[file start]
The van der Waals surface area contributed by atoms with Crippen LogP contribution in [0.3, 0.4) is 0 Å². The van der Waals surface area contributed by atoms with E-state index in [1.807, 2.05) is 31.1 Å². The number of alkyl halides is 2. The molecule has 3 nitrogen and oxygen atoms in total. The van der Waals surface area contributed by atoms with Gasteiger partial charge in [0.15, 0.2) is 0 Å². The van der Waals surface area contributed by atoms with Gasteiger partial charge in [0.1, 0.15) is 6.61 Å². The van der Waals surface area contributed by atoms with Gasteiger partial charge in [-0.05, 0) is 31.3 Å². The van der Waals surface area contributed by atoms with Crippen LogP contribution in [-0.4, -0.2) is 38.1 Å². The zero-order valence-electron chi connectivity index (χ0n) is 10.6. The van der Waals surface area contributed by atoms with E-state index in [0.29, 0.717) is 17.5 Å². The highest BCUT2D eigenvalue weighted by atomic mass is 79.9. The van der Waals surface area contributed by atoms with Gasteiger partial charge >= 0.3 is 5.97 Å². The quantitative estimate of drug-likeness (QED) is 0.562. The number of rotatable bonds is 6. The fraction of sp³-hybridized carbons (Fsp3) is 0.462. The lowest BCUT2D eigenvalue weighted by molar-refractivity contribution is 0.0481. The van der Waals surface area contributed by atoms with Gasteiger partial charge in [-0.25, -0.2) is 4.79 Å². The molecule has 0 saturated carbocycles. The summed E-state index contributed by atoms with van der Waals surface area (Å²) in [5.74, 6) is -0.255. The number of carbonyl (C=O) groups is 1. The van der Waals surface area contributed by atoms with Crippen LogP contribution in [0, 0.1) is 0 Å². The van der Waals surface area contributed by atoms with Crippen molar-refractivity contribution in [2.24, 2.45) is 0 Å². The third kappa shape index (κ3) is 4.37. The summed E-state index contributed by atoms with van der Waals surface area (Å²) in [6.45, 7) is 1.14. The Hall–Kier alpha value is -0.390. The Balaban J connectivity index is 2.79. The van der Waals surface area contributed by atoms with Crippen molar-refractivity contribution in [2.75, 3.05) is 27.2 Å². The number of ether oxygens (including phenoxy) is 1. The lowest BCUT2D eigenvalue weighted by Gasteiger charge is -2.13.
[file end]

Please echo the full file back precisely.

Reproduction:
The van der Waals surface area contributed by atoms with Crippen LogP contribution in [0.3, 0.4) is 0 Å². The van der Waals surface area contributed by atoms with E-state index in [1.807, 2.05) is 31.1 Å². The number of alkyl halides is 2. The molecule has 3 nitrogen and oxygen atoms in total. The van der Waals surface area contributed by atoms with Gasteiger partial charge in [0.15, 0.2) is 0 Å². The van der Waals surface area contributed by atoms with Gasteiger partial charge in [0.1, 0.15) is 6.61 Å². The van der Waals surface area contributed by atoms with Gasteiger partial charge in [-0.05, 0) is 31.3 Å². The van der Waals surface area contributed by atoms with Crippen LogP contribution in [-0.4, -0.2) is 38.1 Å². The zero-order valence-electron chi connectivity index (χ0n) is 10.6. The van der Waals surface area contributed by atoms with E-state index in [0.29, 0.717) is 17.5 Å². The highest BCUT2D eigenvalue weighted by atomic mass is 79.9. The van der Waals surface area contributed by atoms with Gasteiger partial charge >= 0.3 is 5.97 Å². The quantitative estimate of drug-likeness (QED) is 0.562. The number of rotatable bonds is 6. The fraction of sp³-hybridized carbons (Fsp3) is 0.462. The lowest BCUT2D eigenvalue weighted by molar-refractivity contribution is 0.0481. The van der Waals surface area contributed by atoms with Gasteiger partial charge in [-0.25, -0.2) is 4.79 Å². The molecule has 0 saturated carbocycles. The summed E-state index contributed by atoms with van der Waals surface area (Å²) in [5.74, 6) is -0.255. The number of carbonyl (C=O) groups is 1. The van der Waals surface area contributed by atoms with Crippen LogP contribution in [0, 0.1) is 0 Å². The van der Waals surface area contributed by atoms with Crippen molar-refractivity contribution in [2.24, 2.45) is 0 Å². The third kappa shape index (κ3) is 4.37. The summed E-state index contributed by atoms with van der Waals surface area (Å²) in [6.45, 7) is 1.14. The Hall–Kier alpha value is -0.390. The Balaban J connectivity index is 2.79. The van der Waals surface area contributed by atoms with Crippen molar-refractivity contribution in [2.75, 3.05) is 27.2 Å². The number of ether oxygens (including phenoxy) is 1. The lowest BCUT2D eigenvalue weighted by Gasteiger charge is -2.13.